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Radeon HD 7750 vs Radeon R7 240

Intro

The Radeon HD 7750 has a GPU clock speed of 800 MHz, and the 1024 MB of GDDR5 memory is set to run at 1125 MHz through a 128-bit bus. It also is made up of 512 SPUs, 32 TAUs, and 16 Raster Operation Units.

Compare those specifications to the Radeon R7 240, which features core speeds of 730 MHz on the GPU, and 900 MHz on the 2048 MB of DDR3 RAM. It features 320 SPUs along with 20 TAUs and 8 Rasterization Operator Units.

Display Graphs

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Power Usage and Theoretical Benchmarks

Power Consumption (Max TDP)

Radeon R7 240 30 Watts
Radeon HD 7750 55 Watts
Difference: 25 Watts (83%)

Memory Bandwidth

Theoretically speaking, the Radeon HD 7750 should be 150% quicker than the Radeon R7 240 overall, because of its higher data rate. (explain)

Radeon HD 7750 72000 MB/sec
Radeon R7 240 28800 MB/sec
Difference: 43200 (150%)

Texel Rate

The Radeon HD 7750 will be quite a bit (approximately 75%) better at anisotropic filtering than the Radeon R7 240. (explain)

Radeon HD 7750 25600 Mtexels/sec
Radeon R7 240 14600 Mtexels/sec
Difference: 11000 (75%)

Pixel Rate

If using high levels of AA is important to you, then the Radeon HD 7750 is superior to the Radeon R7 240, and very much so. (explain)

Radeon HD 7750 12800 Mpixels/sec
Radeon R7 240 5840 Mpixels/sec
Difference: 6960 (119%)

Please note that the above 'benchmarks' are all just theoretical - the results were calculated based on the card's specifications, and real-world performance may (and probably will) vary at least a bit.

Price Comparison

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Radeon HD 7750

Amazon.com

Radeon R7 240

Amazon.com

Please note that the price comparisons are based on search keywords - sometimes it might show cards with very similar names that are not exactly the same as the one chosen in the comparison. We do try to filter out the wrong results as best we can, though.

Specifications

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Model Radeon HD 7750 Radeon R7 240
Manufacturer AMD AMD
Year February 2012 October 2013
Code Name Cape Verde Pro Oland PRO
Memory 1024 MB 2048 MB
Core Speed 800 MHz 730 MHz
Memory Speed 4500 MHz 1800 MHz
Power (Max TDP) 55 watts 30 watts
Bandwidth 72000 MB/sec 28800 MB/sec
Texel Rate 25600 Mtexels/sec 14600 Mtexels/sec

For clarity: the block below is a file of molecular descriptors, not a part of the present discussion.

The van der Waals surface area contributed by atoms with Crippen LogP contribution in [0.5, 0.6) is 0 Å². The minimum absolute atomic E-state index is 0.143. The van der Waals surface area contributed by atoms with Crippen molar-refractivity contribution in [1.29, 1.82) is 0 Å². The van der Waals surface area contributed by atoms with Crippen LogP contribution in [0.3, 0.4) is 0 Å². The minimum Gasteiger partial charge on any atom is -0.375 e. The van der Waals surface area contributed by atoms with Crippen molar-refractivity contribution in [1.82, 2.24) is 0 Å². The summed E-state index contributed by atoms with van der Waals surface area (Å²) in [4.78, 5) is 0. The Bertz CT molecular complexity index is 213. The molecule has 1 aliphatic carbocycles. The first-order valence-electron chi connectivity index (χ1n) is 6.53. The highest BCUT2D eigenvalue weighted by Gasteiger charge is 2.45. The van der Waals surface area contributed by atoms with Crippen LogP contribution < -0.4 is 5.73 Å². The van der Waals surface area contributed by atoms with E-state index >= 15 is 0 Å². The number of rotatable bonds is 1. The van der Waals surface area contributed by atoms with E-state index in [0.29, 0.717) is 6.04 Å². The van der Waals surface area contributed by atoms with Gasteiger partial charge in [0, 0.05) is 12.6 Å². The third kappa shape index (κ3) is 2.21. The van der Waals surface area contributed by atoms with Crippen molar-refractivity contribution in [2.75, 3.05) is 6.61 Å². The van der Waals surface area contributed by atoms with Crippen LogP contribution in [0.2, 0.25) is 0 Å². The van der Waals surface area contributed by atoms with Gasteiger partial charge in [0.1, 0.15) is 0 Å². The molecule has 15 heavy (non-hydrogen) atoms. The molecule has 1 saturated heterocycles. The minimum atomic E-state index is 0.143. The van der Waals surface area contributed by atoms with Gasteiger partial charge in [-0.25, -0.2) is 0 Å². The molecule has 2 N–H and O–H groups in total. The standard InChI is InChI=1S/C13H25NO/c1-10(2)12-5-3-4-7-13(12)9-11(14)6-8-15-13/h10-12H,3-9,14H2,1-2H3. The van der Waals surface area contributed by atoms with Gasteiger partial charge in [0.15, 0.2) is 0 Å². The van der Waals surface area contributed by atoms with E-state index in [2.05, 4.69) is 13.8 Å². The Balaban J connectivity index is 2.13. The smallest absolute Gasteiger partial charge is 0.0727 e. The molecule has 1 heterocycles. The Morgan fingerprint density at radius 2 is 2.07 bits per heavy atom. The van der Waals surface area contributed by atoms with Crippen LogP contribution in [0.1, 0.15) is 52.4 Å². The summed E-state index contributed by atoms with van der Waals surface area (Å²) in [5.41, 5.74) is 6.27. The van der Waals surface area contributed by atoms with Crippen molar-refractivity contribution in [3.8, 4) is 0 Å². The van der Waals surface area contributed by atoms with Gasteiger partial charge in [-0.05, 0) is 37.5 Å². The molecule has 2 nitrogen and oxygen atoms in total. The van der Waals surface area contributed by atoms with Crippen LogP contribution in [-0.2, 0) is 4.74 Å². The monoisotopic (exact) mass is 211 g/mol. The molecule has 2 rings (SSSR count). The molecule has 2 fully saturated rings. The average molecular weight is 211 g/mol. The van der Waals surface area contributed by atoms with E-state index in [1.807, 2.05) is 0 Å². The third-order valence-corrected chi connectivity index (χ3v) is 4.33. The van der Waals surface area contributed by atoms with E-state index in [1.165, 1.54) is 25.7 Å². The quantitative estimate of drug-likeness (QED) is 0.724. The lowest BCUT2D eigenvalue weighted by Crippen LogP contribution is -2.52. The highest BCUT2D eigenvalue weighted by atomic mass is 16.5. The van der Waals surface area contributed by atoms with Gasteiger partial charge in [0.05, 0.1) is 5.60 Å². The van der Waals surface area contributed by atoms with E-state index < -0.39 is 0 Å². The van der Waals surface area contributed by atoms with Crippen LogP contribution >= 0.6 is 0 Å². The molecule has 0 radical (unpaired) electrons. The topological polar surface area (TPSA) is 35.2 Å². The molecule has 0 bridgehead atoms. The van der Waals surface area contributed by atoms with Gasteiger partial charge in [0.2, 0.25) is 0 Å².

Pixel Rate 12800 Mpixels/sec 5840 Mpixels/sec
Unified Shaders 512 320
Texture Mapping Units 32 20
Render Output Units 16 8
Bus Type GDDR5 DDR3
Bus Width 128-bit 128-bit
Fab Process 28 nm 28 nm
Transistors 1500 million 1040 million
Bus PCIe 3.0 x16 PCIe 3.0 x16
DirectX Version DirectX 11.1 DirectX 11.2
OpenGL Version OpenGL 4.2 OpenGL 4.3

Memory Bandwidth: Bandwidth is the maximum amount of information (measured in megabytes per second) that can be transported over the external memory interface in a second. It is calculated by multiplying the card's bus width by its memory speed. In the case of DDR type RAM, it must be multiplied by 2 again. If it uses DDR5, multiply by ANOTHER 2x. The higher the bandwidth is, the better the card will be in general. It especially helps with anti-aliasing, HDR and high resolutions.

Texel Rate: Texel rate is the maximum number of texture map elements (texels) that can be processed per second. This figure is calculated by multiplying the total amount of texture units of the card by the core clock speed of the chip. The better the texel rate, the better the video card will be at texture filtering (anisotropic filtering - AF). It is measured in millions of texels per second.

Pixel Rate: Pixel rate is the maximum amount of pixels the video card can possibly write to its local memory in one second - measured in millions of pixels per second. The figure is calculated by multiplying the number of Render Output Units by the the core speed of the card. ROPs (Raster Operations Pipelines - also called Render Output Units) are responsible for drawing the pixels (image) on the screen. The actual pixel rate also depends on quite a few other factors, especially the memory bandwidth of the card - the lower the memory bandwidth is, the lower the potential to reach the max fill rate.

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